By Hunt, Allen; Tillery, Chris; Wild, Norbert
Corrections Today , Vol. 63, No. 4
Authors' Note: The views and opinions in this article are those of the authors and do not necessarily reflect those of the US. government. References to any specific commercial products by trade name, trademark, manufacturer or otherwise do not necessarily constitute or imply its endorsement, recommendation or favoring by the U.S. government.
Inmates have barricaded hostages in a room without surveillance access. You do not know where or how many inmates or hostages there are. You do not know if they are armed or if correctional officers will be in harm's way if they are sent in. This is one of the worst situations corrections professionals face because unknown information could cost lives. But what if you could "see" through the walls?
Each year correctional and law enforcement officers are injured because they lack the ability to detect and track offenders through building walls. The National Institute of Justice's Office of Science and Technology (OS&T) has a comprehensive program to help solve that problem and has made the development of through-thewall surveillance (TWS) technologies a top priority. The technology projects that comprise the program are divided into two broad categories: relatively inexpensive, handheld devices that alert officers to the presence of an individual behind a wall or door; and portable, personal computer-based devices that will enable Special Weapons and Tactics (SWAT) or Special Operations Response Team (SORT) team commanders to better visualize events during hostage situations.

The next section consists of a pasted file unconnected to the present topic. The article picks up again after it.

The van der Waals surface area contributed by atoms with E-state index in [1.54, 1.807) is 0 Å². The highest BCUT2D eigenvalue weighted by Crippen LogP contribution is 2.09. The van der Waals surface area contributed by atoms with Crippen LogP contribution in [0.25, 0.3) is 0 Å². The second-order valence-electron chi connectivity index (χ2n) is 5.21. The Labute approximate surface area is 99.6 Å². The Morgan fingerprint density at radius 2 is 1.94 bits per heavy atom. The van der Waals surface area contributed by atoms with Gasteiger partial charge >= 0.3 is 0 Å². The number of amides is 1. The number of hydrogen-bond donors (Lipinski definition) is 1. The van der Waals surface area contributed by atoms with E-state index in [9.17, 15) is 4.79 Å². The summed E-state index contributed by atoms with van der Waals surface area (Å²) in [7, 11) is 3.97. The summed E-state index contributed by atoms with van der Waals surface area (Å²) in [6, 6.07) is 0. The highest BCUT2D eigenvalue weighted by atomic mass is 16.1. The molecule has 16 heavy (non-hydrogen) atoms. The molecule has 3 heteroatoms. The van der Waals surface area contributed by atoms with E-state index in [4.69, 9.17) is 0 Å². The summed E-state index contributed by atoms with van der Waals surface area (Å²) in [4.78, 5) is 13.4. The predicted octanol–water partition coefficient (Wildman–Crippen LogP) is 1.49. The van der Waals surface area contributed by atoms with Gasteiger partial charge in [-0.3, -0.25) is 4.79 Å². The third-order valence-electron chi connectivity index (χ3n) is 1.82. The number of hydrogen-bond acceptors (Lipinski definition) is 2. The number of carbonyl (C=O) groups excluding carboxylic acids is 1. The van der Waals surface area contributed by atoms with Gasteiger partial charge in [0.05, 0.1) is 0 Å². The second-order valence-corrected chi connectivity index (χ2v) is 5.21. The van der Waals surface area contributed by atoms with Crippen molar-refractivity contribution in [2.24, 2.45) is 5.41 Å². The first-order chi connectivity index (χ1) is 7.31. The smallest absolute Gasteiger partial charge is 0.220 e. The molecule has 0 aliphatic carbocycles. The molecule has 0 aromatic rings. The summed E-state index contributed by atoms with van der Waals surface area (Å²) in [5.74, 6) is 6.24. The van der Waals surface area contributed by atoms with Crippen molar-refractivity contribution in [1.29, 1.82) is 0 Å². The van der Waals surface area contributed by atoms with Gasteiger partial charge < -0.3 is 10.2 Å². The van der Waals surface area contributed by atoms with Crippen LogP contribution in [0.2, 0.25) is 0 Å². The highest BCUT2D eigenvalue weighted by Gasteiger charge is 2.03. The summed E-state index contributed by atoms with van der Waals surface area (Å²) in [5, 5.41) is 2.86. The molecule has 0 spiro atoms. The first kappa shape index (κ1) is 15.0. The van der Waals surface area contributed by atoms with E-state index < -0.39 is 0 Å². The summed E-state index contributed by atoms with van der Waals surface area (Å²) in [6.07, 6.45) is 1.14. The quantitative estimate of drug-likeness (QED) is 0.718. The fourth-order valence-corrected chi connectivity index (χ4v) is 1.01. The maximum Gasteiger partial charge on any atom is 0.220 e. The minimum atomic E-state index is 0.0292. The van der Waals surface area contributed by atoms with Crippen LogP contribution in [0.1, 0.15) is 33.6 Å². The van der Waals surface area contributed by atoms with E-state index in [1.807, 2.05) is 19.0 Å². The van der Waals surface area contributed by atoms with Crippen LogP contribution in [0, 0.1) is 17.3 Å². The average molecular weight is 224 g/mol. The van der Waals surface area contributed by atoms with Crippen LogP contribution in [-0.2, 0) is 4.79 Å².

Simple to Complex
OS&T has concentrated on developing low-power, radar-based devices that do not pose health risks to users or the public. Those devices do not provide pictures; they do not work like a television. The handheld devices simply provide a blinking light or modulating sound that indicate movement behind a wall or door. That movement may be as slight as the breathing motion of an individual's chest.
The Georgia Tech Research Institute (GTRI) is developing an inexpensive, handheld radar device that will detect individuals through interior walls and doors. A laboratory model of the Radar Flashlight was able to detect an individual through sections of home siding and drywall, a wooden front door and a section of brick and mortar.
Portable PC-based TWS devices are more capable but more expensive than handheld devices. The handheld devices should be available for a few hundred dollars, the portable devices will probably sell for several thousand dollars. With extra money, an agency will purchase added capabilities ranging from providing the direction and distance to individuals moving in a building, to providing an outline of a room and the location of individuals on a computer screen. In addition to indicating interior walls, such devices also may be able to indicate large pieces of furniture, as well as where individuals are located within a building or room.
Raytheon (formerly Hughes Missile Systems) is developing a portable, briefcase-size device for SWAT applications. This device, the Motion and Ranging Sensor (MARS), is a modification of a commercial motion detector sold by Hughes Missile Systems. It employs a radar that can locate and track an individual through reinforced concrete or brick walls.
Researchers also are exploring ways to sort the "good guys" from the "bad guys." SWAT and SORT team members can be targeted with markers that send back a unique signal to the radar source -- in this case the TWS device. The unique signal positively identifies the team member as a good guy. Additionally, in a corrections environment, all staff and other appropriate personnel could be covertly tagged, as could be VIPs in a non-corrections environment. OS&T entered into discussions with British Aerospace (formerly the Sanders division of Lockheed-Martin Sanders (LMS)) to assess the utility of a passive tagging technology for TWS application. …